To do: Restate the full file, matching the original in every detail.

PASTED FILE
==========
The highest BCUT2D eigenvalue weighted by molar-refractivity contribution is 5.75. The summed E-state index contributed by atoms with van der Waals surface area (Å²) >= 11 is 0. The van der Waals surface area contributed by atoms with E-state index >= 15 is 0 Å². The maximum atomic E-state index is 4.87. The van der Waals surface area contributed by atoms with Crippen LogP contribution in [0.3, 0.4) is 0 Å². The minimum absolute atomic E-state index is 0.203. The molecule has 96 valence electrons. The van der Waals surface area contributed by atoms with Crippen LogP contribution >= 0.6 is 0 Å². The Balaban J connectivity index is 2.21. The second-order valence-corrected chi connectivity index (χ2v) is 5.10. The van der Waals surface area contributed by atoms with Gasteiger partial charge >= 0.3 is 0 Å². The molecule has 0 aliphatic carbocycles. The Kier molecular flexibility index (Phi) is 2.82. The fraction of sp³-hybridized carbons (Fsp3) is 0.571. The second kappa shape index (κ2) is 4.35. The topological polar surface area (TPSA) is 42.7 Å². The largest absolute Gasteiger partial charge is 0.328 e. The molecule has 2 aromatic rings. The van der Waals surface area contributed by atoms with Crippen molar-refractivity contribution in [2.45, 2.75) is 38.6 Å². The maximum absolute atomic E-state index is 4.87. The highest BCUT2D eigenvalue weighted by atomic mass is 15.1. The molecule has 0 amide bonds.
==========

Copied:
The highest BCUT2D eigenvalue weighted by molar-refractivity contribution is 5.75. The summed E-state index contributed by atoms with van der Waals surface area (Å²) >= 11 is 0. The van der Waals surface area contributed by atoms with E-state index >= 15 is 0 Å². The maximum atomic E-state index is 4.87. The van der Waals surface area contributed by atoms with Crippen LogP contribution in [0.3, 0.4) is 0 Å². The minimum absolute atomic E-state index is 0.203. The molecule has 96 valence electrons. The van der Waals surface area contributed by atoms with Crippen LogP contribution >= 0.6 is 0 Å². The Balaban J connectivity index is 2.21. The second-order valence-corrected chi connectivity index (χ2v) is 5.10. The van der Waals surface area contributed by atoms with Gasteiger partial charge >= 0.3 is 0 Å². The molecule has 0 aliphatic carbocycles. The Kier molecular flexibility index (Phi) is 2.82. The fraction of sp³-hybridized carbons (Fsp3) is 0.571. The second kappa shape index (κ2) is 4.35. The topological polar surface area (TPSA) is 42.7 Å². The largest absolute Gasteiger partial charge is 0.328 e. The molecule has 2 aromatic rings. The van der Waals surface area contributed by atoms with Crippen molar-refractivity contribution in [2.45, 2.75) is 38.6 Å². The maximum absolute atomic E-state index is 4.87. The highest BCUT2D eigenvalue weighted by atomic mass is 15.1. The molecule has 0 amide bonds.